Layla Wheeler

Little Layla Keeping Pace

If you happen to be travelling anywhere with young Layla Wheeler, a word of caution, she gets extra special security supervision.  It’s not because the Queenstown toddler is a threat, but because she has a special heart condition.

A pacemaker inserted in her stomach means she must avoid all magnetic security scans. For mum Rachel, it causes a few hassles, but just means she has to undergo a physical body search when going through airport security.

2 year old Layla was born with Tetralogy of Fallot and at just eight months old had her first open heart surgery.  Five days later when her heart didn’t respond as it should she was given a pace-maker to keep it beating regularly.  Because her chest was too small to hold the pacemaker there, surgeons had to place it in her stomach, with extra long wires connecting it to the heart. 

Just looking at Layla playing like any regular toddler, you would never guess there was anything wrong, until you saw the large zipper scar down the middle of her chest.  Rachel says it’s been quite a journey.

50% of heart defects are detected while baby is in utero, but Layla’s condition wasn’t found until she was a week old. “We were at Southland hospital, packing up to go home, when doctors did the final checks.  It was then when Layla’s heart murmur was picked up.”

When Rachel and partner Conor were told the news, their entire world collapsed. “It was incredibly scary.  You always think these things happen to other people, and then it happens to you.” Rachel says within days they had a call from someone at Heart Kids.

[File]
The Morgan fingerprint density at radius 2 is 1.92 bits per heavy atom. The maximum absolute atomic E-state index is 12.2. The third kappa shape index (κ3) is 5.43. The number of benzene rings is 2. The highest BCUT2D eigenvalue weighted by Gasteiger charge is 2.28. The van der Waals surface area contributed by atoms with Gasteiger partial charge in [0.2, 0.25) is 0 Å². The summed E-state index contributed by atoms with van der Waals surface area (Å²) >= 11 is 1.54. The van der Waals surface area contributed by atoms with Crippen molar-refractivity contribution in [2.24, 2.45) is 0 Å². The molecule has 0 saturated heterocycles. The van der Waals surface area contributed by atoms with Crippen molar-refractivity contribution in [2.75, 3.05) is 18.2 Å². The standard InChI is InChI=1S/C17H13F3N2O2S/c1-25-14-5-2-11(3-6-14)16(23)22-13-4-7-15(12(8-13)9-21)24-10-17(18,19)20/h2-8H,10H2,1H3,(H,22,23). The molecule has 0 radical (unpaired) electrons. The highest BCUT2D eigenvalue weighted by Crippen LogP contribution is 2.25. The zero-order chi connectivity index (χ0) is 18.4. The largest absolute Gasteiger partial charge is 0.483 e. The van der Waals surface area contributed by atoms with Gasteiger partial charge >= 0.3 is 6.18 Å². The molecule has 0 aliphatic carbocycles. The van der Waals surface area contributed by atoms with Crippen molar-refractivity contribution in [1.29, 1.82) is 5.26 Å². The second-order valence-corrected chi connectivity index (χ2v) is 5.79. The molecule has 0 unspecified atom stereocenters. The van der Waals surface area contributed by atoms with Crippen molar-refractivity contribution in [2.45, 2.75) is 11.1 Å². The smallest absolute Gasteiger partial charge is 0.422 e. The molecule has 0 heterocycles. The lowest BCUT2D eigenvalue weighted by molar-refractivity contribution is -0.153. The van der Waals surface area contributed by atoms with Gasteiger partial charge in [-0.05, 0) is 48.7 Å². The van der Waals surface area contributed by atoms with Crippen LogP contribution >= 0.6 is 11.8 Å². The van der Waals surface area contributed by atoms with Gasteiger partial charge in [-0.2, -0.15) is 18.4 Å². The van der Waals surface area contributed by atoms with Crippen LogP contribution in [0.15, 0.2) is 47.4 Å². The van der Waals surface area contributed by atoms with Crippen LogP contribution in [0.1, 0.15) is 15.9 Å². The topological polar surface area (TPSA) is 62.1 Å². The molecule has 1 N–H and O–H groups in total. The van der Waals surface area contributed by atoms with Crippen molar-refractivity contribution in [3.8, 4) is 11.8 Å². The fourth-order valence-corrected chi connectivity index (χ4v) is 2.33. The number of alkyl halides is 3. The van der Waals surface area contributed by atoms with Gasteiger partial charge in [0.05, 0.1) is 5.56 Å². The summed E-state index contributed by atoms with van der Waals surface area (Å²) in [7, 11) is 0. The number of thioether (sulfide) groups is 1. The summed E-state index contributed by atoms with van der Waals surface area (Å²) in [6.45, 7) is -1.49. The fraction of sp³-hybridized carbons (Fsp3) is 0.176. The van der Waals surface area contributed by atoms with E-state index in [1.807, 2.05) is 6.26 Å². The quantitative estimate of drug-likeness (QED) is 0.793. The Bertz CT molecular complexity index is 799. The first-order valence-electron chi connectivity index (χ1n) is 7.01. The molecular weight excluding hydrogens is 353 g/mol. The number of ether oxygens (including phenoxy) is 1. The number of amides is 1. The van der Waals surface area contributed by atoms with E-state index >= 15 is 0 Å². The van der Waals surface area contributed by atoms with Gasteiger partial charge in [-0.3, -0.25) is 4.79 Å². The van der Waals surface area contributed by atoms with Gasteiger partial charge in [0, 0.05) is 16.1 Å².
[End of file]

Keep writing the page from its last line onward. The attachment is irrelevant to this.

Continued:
“They were an absolute godsend.  They were able to tell us what to expect, to allay our fears, and to answer so many of our questions. Sometimes they were really simple questions like what to take to Starship Hospital in Auckland. We just had no idea.”  And Rachel says the support since those first few days has been invaluable. “Heart Kids connected us with other heart families, so we could talk to them. You don’t realise how important it is, to be able to talk to people who are or have been through a similar situation.”  Rachel is now on the Heart Kids Committee in Central Otago and volunteers for the organisation, helping to support others.  As for Layla, she’s due to have another surgery in Auckland later this year to replace the pace-maker batteries and extend the wires, but then she should be clear for the next three to five years.  She just needs to avoid all magnets and magnetic screening systems!